The brown marmorated stinkbug is in Washtenaw County and seems to be here to stay. The bugs are now an established nuisance. They invade homes in the winter and wreak smelly havoc the rest of the year. What can you do about it and other damaging invasive species? WEMU’s David Fair searches for answers with EMU Biology Department Professor and renowned entomologist Dr. Jamin Eisenbach on this week’s edition of "Issues of the Environment.”
- The brown marmorated stink bug (BMSB), Halyomorpha halys, is a major nuisance pest of homeowners and a serious economic pest of many commercial crops. Particularly worrisome is the fact that it is a generalist, feeding on almost all types of crops, and most pesticides are ineffective. Farmers are resorting to broad-spectrum pesticides (killing beneficial, native insects), “reversing three decades of environmental and economic progress in terms of managing pests."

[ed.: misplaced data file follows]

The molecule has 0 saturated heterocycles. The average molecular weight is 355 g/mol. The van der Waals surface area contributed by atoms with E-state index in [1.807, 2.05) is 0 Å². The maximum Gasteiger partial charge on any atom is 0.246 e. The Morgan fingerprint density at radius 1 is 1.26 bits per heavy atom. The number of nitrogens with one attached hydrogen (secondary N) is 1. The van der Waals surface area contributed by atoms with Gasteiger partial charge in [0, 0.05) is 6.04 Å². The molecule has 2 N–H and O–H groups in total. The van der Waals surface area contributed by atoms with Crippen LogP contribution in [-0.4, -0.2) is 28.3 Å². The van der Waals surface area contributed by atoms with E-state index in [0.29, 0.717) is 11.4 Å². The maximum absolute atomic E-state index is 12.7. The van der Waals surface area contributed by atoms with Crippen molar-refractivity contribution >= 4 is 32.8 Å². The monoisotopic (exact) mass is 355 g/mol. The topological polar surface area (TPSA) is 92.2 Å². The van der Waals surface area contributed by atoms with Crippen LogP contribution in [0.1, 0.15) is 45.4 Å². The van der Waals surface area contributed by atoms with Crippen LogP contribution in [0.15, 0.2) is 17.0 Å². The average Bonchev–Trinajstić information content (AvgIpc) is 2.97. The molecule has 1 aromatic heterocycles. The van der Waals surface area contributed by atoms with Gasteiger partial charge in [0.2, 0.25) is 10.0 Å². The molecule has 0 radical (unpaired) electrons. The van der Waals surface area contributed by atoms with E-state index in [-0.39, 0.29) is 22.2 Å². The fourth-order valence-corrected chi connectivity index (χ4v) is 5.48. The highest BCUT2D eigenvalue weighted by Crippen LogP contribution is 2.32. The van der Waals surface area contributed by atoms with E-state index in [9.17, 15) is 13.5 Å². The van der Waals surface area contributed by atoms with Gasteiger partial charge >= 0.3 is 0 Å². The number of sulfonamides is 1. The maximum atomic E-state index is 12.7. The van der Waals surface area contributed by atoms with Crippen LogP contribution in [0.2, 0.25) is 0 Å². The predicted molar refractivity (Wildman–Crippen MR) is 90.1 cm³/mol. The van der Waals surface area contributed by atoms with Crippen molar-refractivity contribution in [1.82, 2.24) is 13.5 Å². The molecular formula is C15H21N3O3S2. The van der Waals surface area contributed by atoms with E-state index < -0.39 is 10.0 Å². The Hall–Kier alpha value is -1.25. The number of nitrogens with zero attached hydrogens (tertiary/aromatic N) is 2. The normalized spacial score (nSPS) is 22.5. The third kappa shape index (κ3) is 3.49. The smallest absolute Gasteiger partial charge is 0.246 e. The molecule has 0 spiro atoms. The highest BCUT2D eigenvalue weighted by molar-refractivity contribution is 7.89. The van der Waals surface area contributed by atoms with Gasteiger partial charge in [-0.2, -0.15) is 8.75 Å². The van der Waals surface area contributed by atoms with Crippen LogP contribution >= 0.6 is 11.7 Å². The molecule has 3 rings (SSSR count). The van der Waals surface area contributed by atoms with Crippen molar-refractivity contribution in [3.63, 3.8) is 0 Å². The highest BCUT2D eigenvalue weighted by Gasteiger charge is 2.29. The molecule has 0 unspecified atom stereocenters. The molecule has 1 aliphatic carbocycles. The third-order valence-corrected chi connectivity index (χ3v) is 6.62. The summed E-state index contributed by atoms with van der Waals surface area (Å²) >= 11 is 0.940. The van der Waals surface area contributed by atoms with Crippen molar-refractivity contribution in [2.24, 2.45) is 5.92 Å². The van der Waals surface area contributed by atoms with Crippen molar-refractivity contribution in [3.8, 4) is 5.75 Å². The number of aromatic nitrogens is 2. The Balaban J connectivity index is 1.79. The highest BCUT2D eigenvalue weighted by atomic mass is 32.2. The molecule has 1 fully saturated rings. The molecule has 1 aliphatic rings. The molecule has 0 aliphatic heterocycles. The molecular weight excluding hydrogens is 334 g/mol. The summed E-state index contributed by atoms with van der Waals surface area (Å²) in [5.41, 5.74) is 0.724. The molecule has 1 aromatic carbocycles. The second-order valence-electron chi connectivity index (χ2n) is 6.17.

- In 2015, WEMU reported that homeowners were asked to report sightings of the BMSB to MSU to determine how widespread the insect had become. At the time of that report, 40 cases were identified. Now, the majority of homes in the county can expect to find the bugs hiding in their dwellings during the cold winter months, and they have become a serious threat to agriculture.
- Dr. Jamin Eisenbach is a renowned entomologist and professor of Biology and Eastern Michigan University and is familiar with the invasive insects that threaten Washtenaw County. Globalization brought stink bugs here, and the damage they do is a harbinger of worse invasions of more damaging insects on the horizon. BMSBs are one of handful of troublesome invasive insects, including the emerald ash borer, Asian ladybug, and Asian tiger mosquito that have come to southeast Michigan.
Non-commercial, fact based reporting is made possible by your financial support. Make your donation to WEMU today to keep your community NPR station thriving.